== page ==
It’s the question we all want to know the answer to. How do much does a jockey get for winning the Grand National? Before we get to the answer we have to take a look at how the prize money is divided up.
With one of the biggest prize funds on offer for any race in the UK, £1,000,000 is up for grabs in the Grand National. Not all of it goes to the winner, in fact, it is shared between the connections of the first ten horses and riders to cross the finish line.
- 1st £561,300
- 2nd £211,100
- 3rd £105,500
- 4th £52,700
- 5th £26,500
- 6th £13,200
- 7th £6,800
- 8th £3,600
- 9th £2,000
- 10th £1,000
Of course, it’s a huge amount if you happen to win, but probably not so much if you place 10th! When we say it is shared between the ‘connections’ that means the owners, trainer, and jockey. That split can vary slightly depending on agreements but the general rule of thumb is:
- Owner: 75%
- Trainer: 10%
- Jockey: 10%
- Other: 5%
The split is higher for Jumps racing than flat racing for jockeys and the difference is from the owners cut. So in terms of how much a jockey gets for winning the Grand National, it is approximately £50,000. They also receive a flat fee of £120 for riding in the race.
You may think that £50,000 is not bad for a day’s work but don’t forget that taxes must be paid on the money. Plus if the jockey has an agent they must also get their cut. And if you happen to ride home in 10th place, then you only get a paltry £100.
Distribution Of Winnings
Like all wages and earnings, there is a process to getting your hands on the winning money. Weatherbys is under contract to the British Horseracing Association and they register all thoroughbred horses in Britain and Ireland. They are also the keeper of the money!
If you are a jockey, owner, syndicate manager or trainer in the UK, you basically set up a bank account with Weatherby’s. Everything you earn is then lodged in that account for you to withdraw. There is a very good reason for this.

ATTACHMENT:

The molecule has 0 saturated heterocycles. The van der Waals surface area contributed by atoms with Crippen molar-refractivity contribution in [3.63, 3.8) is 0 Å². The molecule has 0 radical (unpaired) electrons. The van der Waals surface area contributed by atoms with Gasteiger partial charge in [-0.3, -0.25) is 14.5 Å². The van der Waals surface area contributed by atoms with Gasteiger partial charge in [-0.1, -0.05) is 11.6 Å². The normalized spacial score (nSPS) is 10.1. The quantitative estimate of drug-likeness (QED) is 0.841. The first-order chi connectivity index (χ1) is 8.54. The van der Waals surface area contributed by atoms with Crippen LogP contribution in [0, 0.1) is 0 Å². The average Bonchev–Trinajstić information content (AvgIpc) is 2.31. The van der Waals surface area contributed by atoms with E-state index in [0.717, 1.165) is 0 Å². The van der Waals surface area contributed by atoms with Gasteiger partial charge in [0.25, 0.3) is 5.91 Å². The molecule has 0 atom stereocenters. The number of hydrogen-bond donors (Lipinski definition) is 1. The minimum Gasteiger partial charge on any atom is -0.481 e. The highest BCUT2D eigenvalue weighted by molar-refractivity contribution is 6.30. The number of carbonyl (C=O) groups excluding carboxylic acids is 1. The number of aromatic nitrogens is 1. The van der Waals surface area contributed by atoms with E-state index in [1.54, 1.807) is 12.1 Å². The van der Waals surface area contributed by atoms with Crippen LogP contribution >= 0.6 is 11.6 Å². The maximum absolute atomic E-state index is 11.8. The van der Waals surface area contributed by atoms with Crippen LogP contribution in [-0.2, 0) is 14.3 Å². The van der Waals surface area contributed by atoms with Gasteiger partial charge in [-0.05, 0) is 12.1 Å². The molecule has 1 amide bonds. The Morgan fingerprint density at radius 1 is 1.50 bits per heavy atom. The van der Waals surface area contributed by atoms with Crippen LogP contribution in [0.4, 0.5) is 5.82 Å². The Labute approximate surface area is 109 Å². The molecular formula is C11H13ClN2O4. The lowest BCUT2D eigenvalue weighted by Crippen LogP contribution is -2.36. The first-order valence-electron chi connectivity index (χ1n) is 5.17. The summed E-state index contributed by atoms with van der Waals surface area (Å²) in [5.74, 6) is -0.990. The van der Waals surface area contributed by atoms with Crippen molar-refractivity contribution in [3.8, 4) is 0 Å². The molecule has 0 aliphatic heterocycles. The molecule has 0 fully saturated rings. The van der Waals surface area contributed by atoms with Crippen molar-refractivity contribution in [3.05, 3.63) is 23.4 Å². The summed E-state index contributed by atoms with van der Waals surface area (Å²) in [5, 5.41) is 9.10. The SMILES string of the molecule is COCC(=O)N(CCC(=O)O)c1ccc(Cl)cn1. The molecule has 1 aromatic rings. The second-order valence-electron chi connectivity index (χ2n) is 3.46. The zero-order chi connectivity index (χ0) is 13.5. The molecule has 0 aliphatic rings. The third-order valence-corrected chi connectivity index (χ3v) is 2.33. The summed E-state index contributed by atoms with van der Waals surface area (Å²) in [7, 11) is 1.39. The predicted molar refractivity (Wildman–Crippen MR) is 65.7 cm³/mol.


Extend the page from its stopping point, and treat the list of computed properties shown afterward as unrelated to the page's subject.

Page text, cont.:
Funds from racing come from a lot of different sources. Weatherby’s job is to collect all that money and then distribute it between the winners. Funds come from owners’ entry fees, racecourses, and Levy Board contributions.
Connections of winning and placed horses are then registered and prize money is usually credited to Weatherbys Bank/BHA accounts fifteen days after the race. That allows the time needed to ensure mandatory drug tests are completed.
Changes In Grand National Prize Money
With £1,000,000 up for grabs, it’s easy to see why the Grand National is one of the most lucrative races in the UK. But the prize fund has seen huge changes over the last number of years. The million pounds only began in 2014.
When Ballabriggs won the race in 2011 for trainer Donald McCain Jnr, the total distributed was £935,465. And that was split between the first eight horses home, not the ten we see today.
Ten years earlier, in 2001 when Red Marauder won the race, the total prize pot was just £500,000. Interestingly, only four horses completed that race so the money was divided between them. The winner took home £310,000 with 2nd place getting £110,000, 3rd got £55,000 and 4th walked away with £25,000.
Ordinarily, in those days, the £500K was split between the first six home. The winner used to get £290,000 so with fewer horses in the winning mix, the connections all got more money than they anticipated.
Most Money Won By A Grand National Winner
Clearly, with more prize money in recent years, horses that win multiple times will far out-earn any horses from the past. With Tiger Roll winning two Grand Nationals, he has won the most money.
Red Rum, the most successful Grand National horse in history, earned £146,409.80 by the time he retired in 1978. In today’s money that would be worth £733,423.26. So even still, Tiger Roll has earned more from the National.
So who will take the crown next season? Will we see Tiger Roll back for a third win or has his chance passed. Will see a first with a female jockey taking the honours or will we get another 100/1 winner.
So many questions. Only time will tell which winning horse, jockey, and trainer will enter the history books.